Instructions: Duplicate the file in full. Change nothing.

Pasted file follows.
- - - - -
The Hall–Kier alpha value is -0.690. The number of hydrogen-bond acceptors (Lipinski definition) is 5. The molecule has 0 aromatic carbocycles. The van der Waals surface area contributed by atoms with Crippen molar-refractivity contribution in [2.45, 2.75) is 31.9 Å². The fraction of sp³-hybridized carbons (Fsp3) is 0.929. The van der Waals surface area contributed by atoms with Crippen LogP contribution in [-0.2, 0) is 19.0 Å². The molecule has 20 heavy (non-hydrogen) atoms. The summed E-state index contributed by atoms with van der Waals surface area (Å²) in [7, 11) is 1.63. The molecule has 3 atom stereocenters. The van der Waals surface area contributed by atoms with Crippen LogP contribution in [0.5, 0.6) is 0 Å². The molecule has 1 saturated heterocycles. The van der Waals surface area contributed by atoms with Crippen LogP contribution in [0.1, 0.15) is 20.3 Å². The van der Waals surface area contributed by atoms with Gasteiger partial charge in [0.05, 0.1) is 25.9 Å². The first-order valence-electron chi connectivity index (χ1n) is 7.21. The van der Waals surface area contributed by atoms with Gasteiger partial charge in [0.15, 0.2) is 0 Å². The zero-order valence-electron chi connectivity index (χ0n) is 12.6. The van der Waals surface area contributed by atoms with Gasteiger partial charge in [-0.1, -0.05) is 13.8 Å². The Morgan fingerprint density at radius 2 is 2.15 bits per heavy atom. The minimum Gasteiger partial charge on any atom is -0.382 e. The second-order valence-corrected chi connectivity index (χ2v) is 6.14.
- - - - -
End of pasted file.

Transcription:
The Hall–Kier alpha value is -0.690. The number of hydrogen-bond acceptors (Lipinski definition) is 5. The molecule has 0 aromatic carbocycles. The van der Waals surface area contributed by atoms with Crippen molar-refractivity contribution in [2.45, 2.75) is 31.9 Å². The fraction of sp³-hybridized carbons (Fsp3) is 0.929. The van der Waals surface area contributed by atoms with Crippen LogP contribution in [-0.2, 0) is 19.0 Å². The molecule has 20 heavy (non-hydrogen) atoms. The summed E-state index contributed by atoms with van der Waals surface area (Å²) in [7, 11) is 1.63. The molecule has 3 atom stereocenters. The van der Waals surface area contributed by atoms with Crippen LogP contribution in [0.5, 0.6) is 0 Å². The molecule has 1 saturated heterocycles. The van der Waals surface area contributed by atoms with Crippen LogP contribution in [0.1, 0.15) is 20.3 Å². The van der Waals surface area contributed by atoms with Gasteiger partial charge in [0.05, 0.1) is 25.9 Å². The first-order valence-electron chi connectivity index (χ1n) is 7.21. The van der Waals surface area contributed by atoms with Gasteiger partial charge in [0.15, 0.2) is 0 Å². The zero-order valence-electron chi connectivity index (χ0n) is 12.6. The van der Waals surface area contributed by atoms with Gasteiger partial charge in [-0.1, -0.05) is 13.8 Å². The Morgan fingerprint density at radius 2 is 2.15 bits per heavy atom. The minimum Gasteiger partial charge on any atom is -0.382 e. The second-order valence-corrected chi connectivity index (χ2v) is 6.14.